Read Fowlers End (The New Traveller's Companion) by Gerald Kersh Free Online
Book Title: Fowlers End (The New Traveller's Companion)|
The author of the book: Gerald Kersh
Edition: Olympia Press
Date of issue: November 25th 2006
ISBN: No data
ISBN 13: No data
Format files: PDF
The size of the: 998 KB
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Reader ratings: 5.8
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An amazing comic novel by Kersh (Night and The City). It is the tale of a young man who enters the peculiar underworld of Cockney Theatre, and quickly finds himself wrapped up in scams, treachery, nitro-glycerine and midgets. This bawdy, rollicking novel, featuring in Sam Yudenow the most fittingly peculiar dialogue since Sheridan's Mrs. Malaprop graced the stage, is the last to be written by Kersh. Published in 1957, only a year after The Ginger Man's runaway success in London, the work may have suffered by its release from a mainstream UK publisher. (Where were the censors?)
So to guarantee success this time around, when we print Fowlers End, we're going to go the extra mile and make sure to have ads in the back for some of the most spectular Olympia titles. Kersh deserves no less.
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Read information about the authorGerald Kersh was born in Teddington-on-Thames, near London, and, like so many writers, quit school to take on a series of jobs -- salesman, baker, fish-and-chips cook, nightclub bouncer, freelance newspaper reporter and at the same time was writing his first two novels.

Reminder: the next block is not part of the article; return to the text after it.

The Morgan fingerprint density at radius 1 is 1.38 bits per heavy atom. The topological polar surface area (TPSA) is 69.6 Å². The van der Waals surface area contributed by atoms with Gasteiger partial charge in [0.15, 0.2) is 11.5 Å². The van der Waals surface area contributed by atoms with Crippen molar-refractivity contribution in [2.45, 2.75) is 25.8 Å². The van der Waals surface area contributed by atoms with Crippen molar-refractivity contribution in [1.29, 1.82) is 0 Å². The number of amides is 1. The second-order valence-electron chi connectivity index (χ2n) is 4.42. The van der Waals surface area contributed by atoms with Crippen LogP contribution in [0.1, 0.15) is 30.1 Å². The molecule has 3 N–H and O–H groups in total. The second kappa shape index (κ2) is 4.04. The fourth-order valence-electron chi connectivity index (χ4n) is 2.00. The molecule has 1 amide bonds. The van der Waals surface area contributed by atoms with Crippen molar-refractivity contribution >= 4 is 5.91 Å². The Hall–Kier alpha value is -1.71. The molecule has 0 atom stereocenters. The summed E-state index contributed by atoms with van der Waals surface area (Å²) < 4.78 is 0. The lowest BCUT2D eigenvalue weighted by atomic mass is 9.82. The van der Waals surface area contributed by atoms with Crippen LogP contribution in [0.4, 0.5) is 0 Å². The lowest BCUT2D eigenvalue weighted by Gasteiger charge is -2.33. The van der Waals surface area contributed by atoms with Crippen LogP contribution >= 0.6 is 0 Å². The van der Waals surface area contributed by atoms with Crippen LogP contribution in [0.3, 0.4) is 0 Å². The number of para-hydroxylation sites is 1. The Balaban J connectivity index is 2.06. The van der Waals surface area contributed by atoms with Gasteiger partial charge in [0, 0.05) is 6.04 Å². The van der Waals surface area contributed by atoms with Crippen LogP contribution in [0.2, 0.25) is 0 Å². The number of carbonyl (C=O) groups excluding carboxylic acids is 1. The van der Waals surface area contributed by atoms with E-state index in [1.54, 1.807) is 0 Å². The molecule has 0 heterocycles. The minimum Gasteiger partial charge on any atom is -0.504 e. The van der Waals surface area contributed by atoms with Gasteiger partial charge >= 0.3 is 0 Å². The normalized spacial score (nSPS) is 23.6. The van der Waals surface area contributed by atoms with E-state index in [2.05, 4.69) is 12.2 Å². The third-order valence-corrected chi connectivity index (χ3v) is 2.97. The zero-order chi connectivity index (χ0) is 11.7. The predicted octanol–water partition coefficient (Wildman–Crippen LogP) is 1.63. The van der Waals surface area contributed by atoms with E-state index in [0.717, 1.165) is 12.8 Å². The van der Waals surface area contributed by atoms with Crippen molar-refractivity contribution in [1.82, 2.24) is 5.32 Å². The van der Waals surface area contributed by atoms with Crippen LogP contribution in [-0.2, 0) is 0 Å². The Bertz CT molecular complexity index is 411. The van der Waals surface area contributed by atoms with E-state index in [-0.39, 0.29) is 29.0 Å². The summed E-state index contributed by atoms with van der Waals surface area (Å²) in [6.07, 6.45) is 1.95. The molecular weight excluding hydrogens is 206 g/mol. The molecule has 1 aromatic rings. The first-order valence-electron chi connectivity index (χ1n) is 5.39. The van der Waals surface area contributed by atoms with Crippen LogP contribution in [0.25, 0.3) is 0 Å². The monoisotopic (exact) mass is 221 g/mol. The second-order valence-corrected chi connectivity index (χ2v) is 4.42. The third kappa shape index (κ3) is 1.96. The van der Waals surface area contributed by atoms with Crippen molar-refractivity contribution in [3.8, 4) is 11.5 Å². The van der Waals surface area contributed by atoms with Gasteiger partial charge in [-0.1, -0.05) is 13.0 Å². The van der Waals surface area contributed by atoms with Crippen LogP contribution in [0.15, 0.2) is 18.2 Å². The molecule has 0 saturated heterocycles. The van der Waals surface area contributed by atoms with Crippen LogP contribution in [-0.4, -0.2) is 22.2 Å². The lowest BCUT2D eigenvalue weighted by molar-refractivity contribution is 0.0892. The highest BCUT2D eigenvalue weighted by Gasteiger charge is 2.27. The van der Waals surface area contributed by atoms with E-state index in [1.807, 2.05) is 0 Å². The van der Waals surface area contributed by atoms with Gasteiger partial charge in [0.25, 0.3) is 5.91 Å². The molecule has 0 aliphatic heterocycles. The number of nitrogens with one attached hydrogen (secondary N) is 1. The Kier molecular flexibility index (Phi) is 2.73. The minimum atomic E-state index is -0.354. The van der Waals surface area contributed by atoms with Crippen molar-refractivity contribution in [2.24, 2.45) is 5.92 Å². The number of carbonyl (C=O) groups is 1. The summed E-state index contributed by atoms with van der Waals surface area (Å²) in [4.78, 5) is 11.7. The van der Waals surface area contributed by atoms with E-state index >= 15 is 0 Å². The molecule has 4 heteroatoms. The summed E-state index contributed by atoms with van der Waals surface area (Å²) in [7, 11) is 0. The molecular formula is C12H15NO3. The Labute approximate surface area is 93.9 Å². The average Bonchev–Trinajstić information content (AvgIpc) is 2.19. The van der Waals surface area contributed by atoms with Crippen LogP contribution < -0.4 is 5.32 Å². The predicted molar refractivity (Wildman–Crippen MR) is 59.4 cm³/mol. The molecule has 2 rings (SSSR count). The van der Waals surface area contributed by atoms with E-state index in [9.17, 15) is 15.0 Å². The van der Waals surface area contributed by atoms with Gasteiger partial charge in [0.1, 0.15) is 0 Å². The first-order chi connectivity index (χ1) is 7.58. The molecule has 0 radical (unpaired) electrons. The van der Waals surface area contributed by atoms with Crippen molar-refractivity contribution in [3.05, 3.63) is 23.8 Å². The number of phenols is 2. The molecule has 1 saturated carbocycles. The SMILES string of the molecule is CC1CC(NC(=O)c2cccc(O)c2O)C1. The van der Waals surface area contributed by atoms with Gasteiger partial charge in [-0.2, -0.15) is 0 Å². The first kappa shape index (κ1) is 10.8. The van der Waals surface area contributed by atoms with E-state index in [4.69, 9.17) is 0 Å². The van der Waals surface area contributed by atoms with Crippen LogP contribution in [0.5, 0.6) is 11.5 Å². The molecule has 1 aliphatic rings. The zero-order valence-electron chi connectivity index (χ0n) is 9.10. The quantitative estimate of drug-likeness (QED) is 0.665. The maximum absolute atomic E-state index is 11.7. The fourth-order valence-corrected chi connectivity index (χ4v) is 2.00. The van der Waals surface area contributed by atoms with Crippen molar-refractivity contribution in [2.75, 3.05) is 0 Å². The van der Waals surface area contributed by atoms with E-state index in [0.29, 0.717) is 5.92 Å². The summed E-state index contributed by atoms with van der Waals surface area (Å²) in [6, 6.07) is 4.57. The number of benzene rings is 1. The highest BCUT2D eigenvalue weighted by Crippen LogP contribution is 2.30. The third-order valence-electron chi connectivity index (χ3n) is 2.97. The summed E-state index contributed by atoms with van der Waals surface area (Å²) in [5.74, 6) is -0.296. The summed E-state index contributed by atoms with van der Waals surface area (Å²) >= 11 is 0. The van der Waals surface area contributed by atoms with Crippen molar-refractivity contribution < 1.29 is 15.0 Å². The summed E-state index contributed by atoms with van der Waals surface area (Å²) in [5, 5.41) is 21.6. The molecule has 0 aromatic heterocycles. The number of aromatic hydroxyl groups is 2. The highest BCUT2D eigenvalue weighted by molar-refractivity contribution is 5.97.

In 1937, his third published novel, Night and the City, hurled him into the front ranks of young British writers. Twenty novels later Kersh created his personal masterpiece, Fowler's End, regarded by many as one of the outstanding novels of the century. He also, throughout his long career, wrote more than 400 short stories and over 1,000 articles.
Once a professional wrestler, Kersh also fought with the Coldstream Guards in World War II. His account of infantry training They Die With Their Boots Clean (1941), became an instant best-seller during that war.
After traveling over much of the world, he became an American citizen, living quietly in Cragsmoor, in a remote section of the Shawangunk Mountains in New York State. He died in Kingston, NY, in 1968.
(Biography compiled from "Nightmares & Damnations" and Fantastic Fiction.)
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